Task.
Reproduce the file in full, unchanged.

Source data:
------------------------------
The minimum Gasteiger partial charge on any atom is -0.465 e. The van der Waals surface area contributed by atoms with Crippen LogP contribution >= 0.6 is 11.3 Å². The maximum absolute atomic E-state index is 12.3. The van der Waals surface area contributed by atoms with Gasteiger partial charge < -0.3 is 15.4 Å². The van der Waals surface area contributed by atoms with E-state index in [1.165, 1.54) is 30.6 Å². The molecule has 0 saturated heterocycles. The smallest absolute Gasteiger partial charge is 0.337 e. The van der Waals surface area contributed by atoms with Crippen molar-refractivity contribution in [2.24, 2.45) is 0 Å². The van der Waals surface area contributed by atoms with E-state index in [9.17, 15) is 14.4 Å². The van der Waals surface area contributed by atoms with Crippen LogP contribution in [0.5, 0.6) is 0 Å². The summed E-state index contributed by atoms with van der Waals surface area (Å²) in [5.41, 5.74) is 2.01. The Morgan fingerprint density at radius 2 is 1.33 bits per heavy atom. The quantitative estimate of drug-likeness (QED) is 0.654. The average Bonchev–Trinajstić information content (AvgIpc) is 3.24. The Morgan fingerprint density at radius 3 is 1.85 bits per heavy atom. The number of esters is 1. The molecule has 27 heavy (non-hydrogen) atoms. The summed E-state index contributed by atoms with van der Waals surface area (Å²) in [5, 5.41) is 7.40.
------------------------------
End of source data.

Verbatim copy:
The minimum Gasteiger partial charge on any atom is -0.465 e. The van der Waals surface area contributed by atoms with Crippen LogP contribution >= 0.6 is 11.3 Å². The maximum absolute atomic E-state index is 12.3. The van der Waals surface area contributed by atoms with Gasteiger partial charge < -0.3 is 15.4 Å². The van der Waals surface area contributed by atoms with E-state index in [1.165, 1.54) is 30.6 Å². The molecule has 0 saturated heterocycles. The smallest absolute Gasteiger partial charge is 0.337 e. The van der Waals surface area contributed by atoms with Crippen molar-refractivity contribution in [2.24, 2.45) is 0 Å². The van der Waals surface area contributed by atoms with E-state index in [9.17, 15) is 14.4 Å². The van der Waals surface area contributed by atoms with Crippen LogP contribution in [0.5, 0.6) is 0 Å². The summed E-state index contributed by atoms with van der Waals surface area (Å²) in [5.41, 5.74) is 2.01. The Morgan fingerprint density at radius 2 is 1.33 bits per heavy atom. The quantitative estimate of drug-likeness (QED) is 0.654. The average Bonchev–Trinajstić information content (AvgIpc) is 3.24. The Morgan fingerprint density at radius 3 is 1.85 bits per heavy atom. The number of esters is 1. The molecule has 27 heavy (non-hydrogen) atoms. The summed E-state index contributed by atoms with van der Waals surface area (Å²) in [5, 5.41) is 7.40.